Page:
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Boise State announces the 2021 Pesky Award for Inspirational Teaching winners

Campus Scenes, Winter 2018, Taylor Lippman Photo

Boise State’s College of Education and the Lee Pesky Learning Center will honor four local K-12 teachers with the 11th annual Pesky Award for Inspirational Teaching at the university’s winter commencement ceremony on Dec. 18.

The four teachers selected this year are: Mike Brushafer from Canyon Springs High School in Caldwell; James LeDoux from Renaissance High School in Meridian; Jake Miller from North Junior High in Boise; and Lisa Sterling from Hillside Junior High in Boise.

Each awardee was surprised in their classroom and presented with a plaque by their principal. Videos of the surprises will be played during commencement to honor each recipient, along with congratulations from each student nominator. The award includes $2,000 for each teacher and $500 for their school.

“Wendy [Pesky] and I believe teachers are the most important factor influencing the lives of children outside of their parents,” Alan Pesky said. “This award recognizes and honors those teachers who, by their extraordinary example, inspired a student graduating from the College of Education to follow in their footsteps and seek a career in teaching.”

The winners were nominated by a graduating senior in the College of Education. Seniors choose those who have inspired them to seek their own careers in education. Two of the four nominators were student teachers in their nominee’s classroom and observed first-hand how their teacher-nominee demonstrated exceptional mentorship and service to students during the pandemic.

“It is such an honor and a privilege to work with the Pesky family to recognize public school teachers at our winter commencement ceremony. Now more than ever, teachers need to be honored for the value they bring to their students’ lives and our communities,” said Jennifer Snow, interim dean for the College of Education. “Inspiring future generations of teachers is such an amazing way to participate in the complex, extraordinary profession of teaching. Thank you to all public school educators for all that you do every single day.”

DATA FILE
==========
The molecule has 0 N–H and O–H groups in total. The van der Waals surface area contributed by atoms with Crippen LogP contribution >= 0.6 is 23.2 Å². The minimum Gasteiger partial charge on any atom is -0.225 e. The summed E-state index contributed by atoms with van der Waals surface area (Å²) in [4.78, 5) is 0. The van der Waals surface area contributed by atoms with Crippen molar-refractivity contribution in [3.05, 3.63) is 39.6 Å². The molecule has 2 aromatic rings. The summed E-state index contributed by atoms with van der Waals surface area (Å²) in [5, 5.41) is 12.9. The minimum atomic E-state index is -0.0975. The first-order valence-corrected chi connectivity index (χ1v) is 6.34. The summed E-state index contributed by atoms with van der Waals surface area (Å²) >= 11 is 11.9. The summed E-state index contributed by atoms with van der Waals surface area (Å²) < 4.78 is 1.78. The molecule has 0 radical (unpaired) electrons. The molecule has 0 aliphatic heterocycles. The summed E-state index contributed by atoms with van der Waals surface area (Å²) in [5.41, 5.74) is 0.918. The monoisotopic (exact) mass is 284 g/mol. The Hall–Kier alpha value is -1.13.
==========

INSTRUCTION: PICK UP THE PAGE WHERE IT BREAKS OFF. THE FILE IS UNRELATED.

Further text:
Mike Brushafer, Canyon Springs High School

Mike Brushafer
Mike Brushafer

Mike Brushafer teaches mathematics at Canyon Springs High School in Caldwell, Idaho. He was nominated by former student Amber Alexander who didn’t realize she could excel at mathematics after falling behind until she was placed in Brushafer’s class.

According to Alexander, Brushafer’s unwavering, positive spirit and his unique ability to see his students’ strengths despite their struggles gave her the confidence she needed to understand math, even though she didn’t see herself as a “math person.” Alexander also wrote in her nomination letter that Brushafer’s commitment to at-risk students, who can be hard to reach, has earned him the respect and admiration of many students who have taken classes from him.

“Mike has stepped up and worked with likely thousands of students who need the most attention,” Alexander said. “That means thousands of students feeling uncomfortable about math, worried about their lives outside of school, have left his classroom feeling able, worthy and cared for as people before students.”

James LeDoux, Renaissance High School

James LeDoux
James LeDoux